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I don't know if these cars will ever make to the U.S. as competitors for the Volt, but I do like the specs. No word on costs.

The Plug in Hybrid has a 100 mile range before the gas engine kicks in:

http://www.treehugger.com/files/2008/03/byd-f3dm-plug-in-electric-hybrid-china.php

The Electric model will have a range of 186 miles.

http://www.treehugger.com/files/2008/04/byd-electric-car-e6-crossover-mpv.php

The BYD batteries seem very impressive.
Hmm...

Wonder why GM can't just buy batteries from them and use those in the Volt?

Seems like that would bring the cost way down.
 

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Hmm...

Wonder why GM can't just buy batteries from them and use those in the Volt?

Seems like that would bring the cost way down.
That's got to be a scary thing for GM. If they get tied in with the wrong technology they could be in trouble for a long time.
 

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lithium irom phosphate

In the artical it says that they use the lithium iron phosphate battery. Isn't that the same chemistry that the a123 batteries use?
 

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In the artical it says that they use the lithium iron phosphate battery. Isn't that the same chemistry that the a123 batteries use?
A123 has its own patented lithium nano-phosphate design. One of those articles said BYD is using its own lithium-ion iron phosphate design. Which one is the most cost effective? I'd like to find out.
 

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The BYD batteries seem very impressive.
Everything on the internet can seem impressive. I'm going with the companies that have a known and proven track record for producing successful vehicles. If it just took cheap labor and good copying skills to build successful cars for the American market, why don't we have Chinese cars available to us now? It's super easy to say one is going to build and sell something, it's quite another to actually do it.
 

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Everything on the internet can seem impressive. I'm going with the companies that have a known and proven track record for producing successful vehicles. If it just took cheap labor and good copying skills to build successful cars for the American market, why don't we have Chinese cars available to us now? It's super easy to say one is going to build and sell something, it's quite another to actually do it.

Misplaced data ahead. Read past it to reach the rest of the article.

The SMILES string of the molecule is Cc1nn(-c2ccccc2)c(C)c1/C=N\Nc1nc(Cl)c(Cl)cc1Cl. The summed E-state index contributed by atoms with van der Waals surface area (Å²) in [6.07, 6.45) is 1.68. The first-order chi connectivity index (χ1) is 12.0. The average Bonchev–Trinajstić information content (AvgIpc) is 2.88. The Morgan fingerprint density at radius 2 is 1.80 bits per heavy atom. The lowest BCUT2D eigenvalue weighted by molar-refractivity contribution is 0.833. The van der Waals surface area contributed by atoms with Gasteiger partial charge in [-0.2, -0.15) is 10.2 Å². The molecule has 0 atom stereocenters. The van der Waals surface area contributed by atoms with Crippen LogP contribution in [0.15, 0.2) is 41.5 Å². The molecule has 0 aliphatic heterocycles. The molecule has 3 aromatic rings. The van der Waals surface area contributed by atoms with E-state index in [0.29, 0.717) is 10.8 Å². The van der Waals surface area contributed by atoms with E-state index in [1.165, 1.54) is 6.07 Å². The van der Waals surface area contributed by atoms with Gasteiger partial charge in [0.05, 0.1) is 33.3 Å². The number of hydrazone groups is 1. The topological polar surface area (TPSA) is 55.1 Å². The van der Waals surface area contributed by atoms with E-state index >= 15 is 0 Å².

I've heard a lot of hype about the performace specs on the BYD and Miles Javlon (which goes by a new name something-something-500 if I remember right). The Miles vehicle is suppose to hit production by the end of '08 in the US...where the hell are the press rides, let alone mules? I'm with you.
 

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Well the American market is a hard one to break. Who knows if BYD have mules or not. BYD is after all a Chinese company so I'm sure the news we get out of China is the the news they want out. It's not like they have their own Chevy-Volt forum (they might). I wouldn't put this past them though, because the more cars worldwide like this the better. BYD's battery research department is 8000 people strong. They are a battery company that bought a car company that is slowly applying their battery expertise to cars.

It's good to know that another car company has exactly the same concept as GM does. I believe that it only confirms GM's way to hybrids and I believe in the future that this type of hybrid where electric is the primary (and only) means for power and where the ICE is only used as an extender. I believe this to be the winning combination (the only type hybrid that I would consider) in the future.

I wish BYD success because China needs cars like this as much as the US does.
 

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Everything on the internet can seem impressive. I'm going with the companies that have a known and proven track record for producing successful vehicles. If it just took cheap labor and good copying skills to build successful cars for the American market, why don't we have Chinese cars available to us now? It's super easy to say one is going to build and sell something, it's quite another to actually do it.

I'm more interested in their batteries than cars. Why couldn't a 'real' car manufacturer like GM, Honda, BMW, etc buy these batteries and put them in their cars?

It sounds like they are similar to A123's but I'm thinking that since they are built with near 0 labor costs or environmental laws they would be significantly cheaper than a similar battery manufactured in the US. Since the battery is one of the most expensive parts of a PHEV, it could significantly reduce the final cost of the vehicle.

IMO.
 

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It sounds like they are similar to A123's but I'm thinking that since they are built with near 0 labor costs or environmental laws they would be significantly cheaper than a similar battery manufactured in the US. Since the battery is one of the most expensive parts of a PHEV, it could significantly reduce the final cost of the vehicle.
It could be that those other companies might be really worried about patent infringment problems. The BYD battery might just be a near knock off of the A123 battery. The Chinese don't really give a damn about intellectual property. I'm not saying this is the case, but it might be. This could work the other way too. If BYD was to be GM's supplier for the Volt, that would require GM to give up some sensitive information about the Volt's design. Again, the Chinese aren't know to protect intellectual property, particularly when they are aiming to be a competitor.